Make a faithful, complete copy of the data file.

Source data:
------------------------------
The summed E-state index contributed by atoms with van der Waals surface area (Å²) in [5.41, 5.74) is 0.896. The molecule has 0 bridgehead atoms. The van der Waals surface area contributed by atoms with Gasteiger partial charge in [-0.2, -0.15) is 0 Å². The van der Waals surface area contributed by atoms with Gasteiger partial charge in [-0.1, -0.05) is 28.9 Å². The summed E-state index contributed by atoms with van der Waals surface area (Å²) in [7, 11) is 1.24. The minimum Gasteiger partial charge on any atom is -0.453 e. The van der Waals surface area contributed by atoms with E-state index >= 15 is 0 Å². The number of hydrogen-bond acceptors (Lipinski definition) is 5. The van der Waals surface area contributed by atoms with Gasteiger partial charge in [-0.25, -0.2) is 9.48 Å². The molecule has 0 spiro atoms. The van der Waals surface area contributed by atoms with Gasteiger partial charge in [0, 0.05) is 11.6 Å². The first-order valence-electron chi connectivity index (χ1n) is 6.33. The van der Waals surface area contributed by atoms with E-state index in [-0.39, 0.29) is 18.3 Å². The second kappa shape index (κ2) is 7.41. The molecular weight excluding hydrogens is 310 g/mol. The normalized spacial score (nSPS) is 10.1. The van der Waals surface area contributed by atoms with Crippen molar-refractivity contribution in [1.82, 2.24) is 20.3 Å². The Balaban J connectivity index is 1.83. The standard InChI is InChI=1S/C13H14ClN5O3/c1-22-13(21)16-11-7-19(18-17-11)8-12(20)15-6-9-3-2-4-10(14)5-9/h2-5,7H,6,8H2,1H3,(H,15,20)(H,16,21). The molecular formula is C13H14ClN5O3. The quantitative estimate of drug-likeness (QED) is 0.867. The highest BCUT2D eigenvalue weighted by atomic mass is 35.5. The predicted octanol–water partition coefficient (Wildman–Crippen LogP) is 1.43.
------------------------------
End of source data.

The summed E-state index contributed by atoms with van der Waals surface area (Å²) in [5.41, 5.74) is 0.896. The molecule has 0 bridgehead atoms. The van der Waals surface area contributed by atoms with Gasteiger partial charge in [-0.2, -0.15) is 0 Å². The van der Waals surface area contributed by atoms with Gasteiger partial charge in [-0.1, -0.05) is 28.9 Å². The summed E-state index contributed by atoms with van der Waals surface area (Å²) in [7, 11) is 1.24. The minimum Gasteiger partial charge on any atom is -0.453 e. The van der Waals surface area contributed by atoms with E-state index >= 15 is 0 Å². The number of hydrogen-bond acceptors (Lipinski definition) is 5. The van der Waals surface area contributed by atoms with Gasteiger partial charge in [-0.25, -0.2) is 9.48 Å². The molecule has 0 spiro atoms. The van der Waals surface area contributed by atoms with Gasteiger partial charge in [0, 0.05) is 11.6 Å². The first-order valence-electron chi connectivity index (χ1n) is 6.33. The van der Waals surface area contributed by atoms with E-state index in [-0.39, 0.29) is 18.3 Å². The second kappa shape index (κ2) is 7.41. The molecular weight excluding hydrogens is 310 g/mol. The normalized spacial score (nSPS) is 10.1. The van der Waals surface area contributed by atoms with Crippen molar-refractivity contribution in [1.82, 2.24) is 20.3 Å². The Balaban J connectivity index is 1.83. The standard InChI is InChI=1S/C13H14ClN5O3/c1-22-13(21)16-11-7-19(18-17-11)8-12(20)15-6-9-3-2-4-10(14)5-9/h2-5,7H,6,8H2,1H3,(H,15,20)(H,16,21). The molecular formula is C13H14ClN5O3. The quantitative estimate of drug-likeness (QED) is 0.867. The highest BCUT2D eigenvalue weighted by atomic mass is 35.5. The predicted octanol–water partition coefficient (Wildman–Crippen LogP) is 1.43.